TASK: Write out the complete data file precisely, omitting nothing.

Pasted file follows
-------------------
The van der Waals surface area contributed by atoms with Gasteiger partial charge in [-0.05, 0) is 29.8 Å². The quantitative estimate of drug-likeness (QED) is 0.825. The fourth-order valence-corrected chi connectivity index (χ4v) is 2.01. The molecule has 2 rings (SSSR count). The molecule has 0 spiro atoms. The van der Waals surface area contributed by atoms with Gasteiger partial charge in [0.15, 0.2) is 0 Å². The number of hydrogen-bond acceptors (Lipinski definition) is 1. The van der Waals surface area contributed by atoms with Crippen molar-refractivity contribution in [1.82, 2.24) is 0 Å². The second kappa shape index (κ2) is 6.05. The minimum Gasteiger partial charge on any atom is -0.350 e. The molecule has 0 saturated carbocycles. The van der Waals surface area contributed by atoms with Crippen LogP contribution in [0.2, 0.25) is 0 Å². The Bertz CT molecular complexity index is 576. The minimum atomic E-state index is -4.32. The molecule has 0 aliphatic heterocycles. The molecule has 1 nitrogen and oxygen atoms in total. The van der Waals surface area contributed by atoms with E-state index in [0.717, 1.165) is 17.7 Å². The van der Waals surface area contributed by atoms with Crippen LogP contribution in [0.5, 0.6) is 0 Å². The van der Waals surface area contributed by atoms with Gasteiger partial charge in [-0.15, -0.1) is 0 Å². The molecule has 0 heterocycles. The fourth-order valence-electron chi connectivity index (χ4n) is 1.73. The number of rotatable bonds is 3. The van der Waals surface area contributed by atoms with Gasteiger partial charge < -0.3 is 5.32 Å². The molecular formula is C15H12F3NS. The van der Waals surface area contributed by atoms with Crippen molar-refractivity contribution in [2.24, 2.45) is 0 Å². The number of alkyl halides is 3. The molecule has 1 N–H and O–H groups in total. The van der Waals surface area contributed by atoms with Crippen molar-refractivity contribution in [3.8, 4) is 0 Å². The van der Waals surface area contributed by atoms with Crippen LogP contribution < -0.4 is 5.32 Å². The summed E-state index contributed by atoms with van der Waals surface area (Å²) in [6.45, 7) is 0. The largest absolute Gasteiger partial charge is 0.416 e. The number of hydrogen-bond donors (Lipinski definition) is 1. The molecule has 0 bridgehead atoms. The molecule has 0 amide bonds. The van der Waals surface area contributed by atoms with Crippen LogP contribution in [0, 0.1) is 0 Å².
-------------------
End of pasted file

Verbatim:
The van der Waals surface area contributed by atoms with Gasteiger partial charge in [-0.05, 0) is 29.8 Å². The quantitative estimate of drug-likeness (QED) is 0.825. The fourth-order valence-corrected chi connectivity index (χ4v) is 2.01. The molecule has 2 rings (SSSR count). The molecule has 0 spiro atoms. The van der Waals surface area contributed by atoms with Gasteiger partial charge in [0.15, 0.2) is 0 Å². The number of hydrogen-bond acceptors (Lipinski definition) is 1. The van der Waals surface area contributed by atoms with Crippen molar-refractivity contribution in [1.82, 2.24) is 0 Å². The second kappa shape index (κ2) is 6.05. The minimum Gasteiger partial charge on any atom is -0.350 e. The molecule has 0 saturated carbocycles. The van der Waals surface area contributed by atoms with Crippen LogP contribution in [0.2, 0.25) is 0 Å². The Bertz CT molecular complexity index is 576. The minimum atomic E-state index is -4.32. The molecule has 0 aliphatic heterocycles. The molecule has 1 nitrogen and oxygen atoms in total. The van der Waals surface area contributed by atoms with E-state index in [0.717, 1.165) is 17.7 Å². The van der Waals surface area contributed by atoms with Crippen LogP contribution in [0.5, 0.6) is 0 Å². The van der Waals surface area contributed by atoms with Gasteiger partial charge in [-0.15, -0.1) is 0 Å². The molecule has 0 heterocycles. The fourth-order valence-electron chi connectivity index (χ4n) is 1.73. The number of rotatable bonds is 3. The van der Waals surface area contributed by atoms with Gasteiger partial charge < -0.3 is 5.32 Å². The molecular formula is C15H12F3NS. The van der Waals surface area contributed by atoms with Crippen molar-refractivity contribution in [2.24, 2.45) is 0 Å². The number of alkyl halides is 3. The molecule has 1 N–H and O–H groups in total. The van der Waals surface area contributed by atoms with Crippen molar-refractivity contribution in [3.8, 4) is 0 Å². The van der Waals surface area contributed by atoms with Crippen LogP contribution < -0.4 is 5.32 Å². The summed E-state index contributed by atoms with van der Waals surface area (Å²) in [6.45, 7) is 0. The largest absolute Gasteiger partial charge is 0.416 e. The number of hydrogen-bond donors (Lipinski definition) is 1. The molecule has 0 bridgehead atoms. The molecule has 0 amide bonds. The van der Waals surface area contributed by atoms with Crippen LogP contribution in [0, 0.1) is 0 Å².